Re­vamped tours are un­der­stand­ably lur­ing younger de­mo­graph­ics which are wak­ing up to the fact that tour­ing doesn’t nec­es­sar­ily equate to im­mov­able itin­er­ar­ies and generic sight­see­ing. Mil­len­ni­als al­ready ac­count for about 20 per cent of the world’s tourists and by 2020 they’ll be tak­ing 47 per cent more in­ter­na­tional trips, which is a lu­cra­tive mar­ket.

Con­tiki is al­ready way ahead, capitalising on the youth mar­ket’s pas­sion for so­cial me­dia with the launch of In­sta­gram SNAP tours. De­signed af­ter re­search revealed that so­cial me­dia is the sec­ond high­est in­flu­encer of des­ti­na­tion de­ci­sions among the youth mar­ket, routes are cu­rated around photo po­ten­tial.

Bus­about have gone one step fur­ther by us­ing user-gen­er­ated pho­tog­ra­phy for their 2018 tour brochures. “We know that Mil­len­ni­als are four times more likely to click through off the back of see­ing a real ex­pe­ri­ence,” ex­plains Bus­about man­ager Tina McIn­tosh.

AS SEEN ON SCREEN

In a sim­i­lar vein, as a re­sult of epic box set marathons, “set-jet­ting” – where fans travel to see the real-life film­ing lo­ca­tions from their favourite movies and TV shows – is fast be­com­ing a le­git­i­mate travel trend.

More and more tour com­pa­nies are re­spond­ing to the in­crease by of­fer­ing tai­lor-made itin­er­ar­ies around the scene-steal­ing back­drops from these iconic shows – whether it’s Twin Peaks in Wash­ing­ton State, or Game of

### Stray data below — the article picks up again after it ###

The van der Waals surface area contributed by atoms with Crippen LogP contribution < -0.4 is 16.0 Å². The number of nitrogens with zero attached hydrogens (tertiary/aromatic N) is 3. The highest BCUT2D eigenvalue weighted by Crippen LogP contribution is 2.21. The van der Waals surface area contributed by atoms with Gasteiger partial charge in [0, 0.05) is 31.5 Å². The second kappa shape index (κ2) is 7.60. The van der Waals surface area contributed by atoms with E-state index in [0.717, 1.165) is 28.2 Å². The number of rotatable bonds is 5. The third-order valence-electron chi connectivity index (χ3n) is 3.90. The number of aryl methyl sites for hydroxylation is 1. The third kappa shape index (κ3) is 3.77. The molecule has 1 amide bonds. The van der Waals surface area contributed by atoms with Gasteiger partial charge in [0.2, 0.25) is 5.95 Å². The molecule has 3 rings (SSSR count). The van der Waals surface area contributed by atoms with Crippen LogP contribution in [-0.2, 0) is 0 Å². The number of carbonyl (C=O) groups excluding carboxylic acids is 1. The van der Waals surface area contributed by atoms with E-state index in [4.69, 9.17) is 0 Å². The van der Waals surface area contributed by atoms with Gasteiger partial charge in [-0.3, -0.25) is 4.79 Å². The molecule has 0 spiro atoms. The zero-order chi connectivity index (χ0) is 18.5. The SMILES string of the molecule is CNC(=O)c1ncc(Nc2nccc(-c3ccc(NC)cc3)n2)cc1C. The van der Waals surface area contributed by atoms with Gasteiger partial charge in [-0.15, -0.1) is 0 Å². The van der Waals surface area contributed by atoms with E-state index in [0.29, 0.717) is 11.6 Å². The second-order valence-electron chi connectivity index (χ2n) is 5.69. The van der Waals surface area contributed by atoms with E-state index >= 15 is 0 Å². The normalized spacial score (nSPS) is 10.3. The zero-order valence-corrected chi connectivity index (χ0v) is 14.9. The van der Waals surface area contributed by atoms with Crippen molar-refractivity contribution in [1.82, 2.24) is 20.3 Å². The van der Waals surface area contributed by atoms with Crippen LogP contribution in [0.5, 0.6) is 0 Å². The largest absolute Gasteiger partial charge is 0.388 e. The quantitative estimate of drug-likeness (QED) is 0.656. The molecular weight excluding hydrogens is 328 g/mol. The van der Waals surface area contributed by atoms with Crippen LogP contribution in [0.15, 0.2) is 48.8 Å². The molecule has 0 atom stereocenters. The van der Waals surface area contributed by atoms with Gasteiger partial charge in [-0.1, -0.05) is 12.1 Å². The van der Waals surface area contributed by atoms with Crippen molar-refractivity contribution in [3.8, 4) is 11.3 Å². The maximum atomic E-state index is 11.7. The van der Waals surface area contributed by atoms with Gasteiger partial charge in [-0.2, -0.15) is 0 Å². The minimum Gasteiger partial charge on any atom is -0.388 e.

Thrones’ cap­i­tal of the world, Ire­land.

GET­TING TECH-Y

Of course, with younger trav­ellers comes tech – lots of tech.

“Aus­tralians’ in­creas­ing use of mo­bile in­ter­net, es­pe­cially while trav­el­ling, is mak­ing a big im­pact on how they plan and book their hol­i­day,” says Wo­tif.com travel ex­pert Amanda Behre.

“We’re see­ing more trav­ellers

THIS CRAV­ING FOR IM­MER­SIVE, AU­THEN­TIC EX­PE­RI­ENCES HAS BEEN HEARD

mak­ing tour book­ings through our app and mo­bile site.”

Spe­cific apps to make tour­ing eas­ier are be­ing de­vel­oped. Some of the new­est crop in­cludes Col­lette’s Com­pass Travel – which fea­tures a cus­tomis­able itin­er­ary and de­tailed in­for­ma­tion about at­trac­tions and ex­pe­ri­ences at the touch of a but­ton – and Scenic’s Tailor­made GPS de­vice (on Euro­pean cruises), which al­lows guests to hone their on-board and on­shore ac­tiv­i­ties to their in­ter­ests.

OFF-THE-BEATEN PATH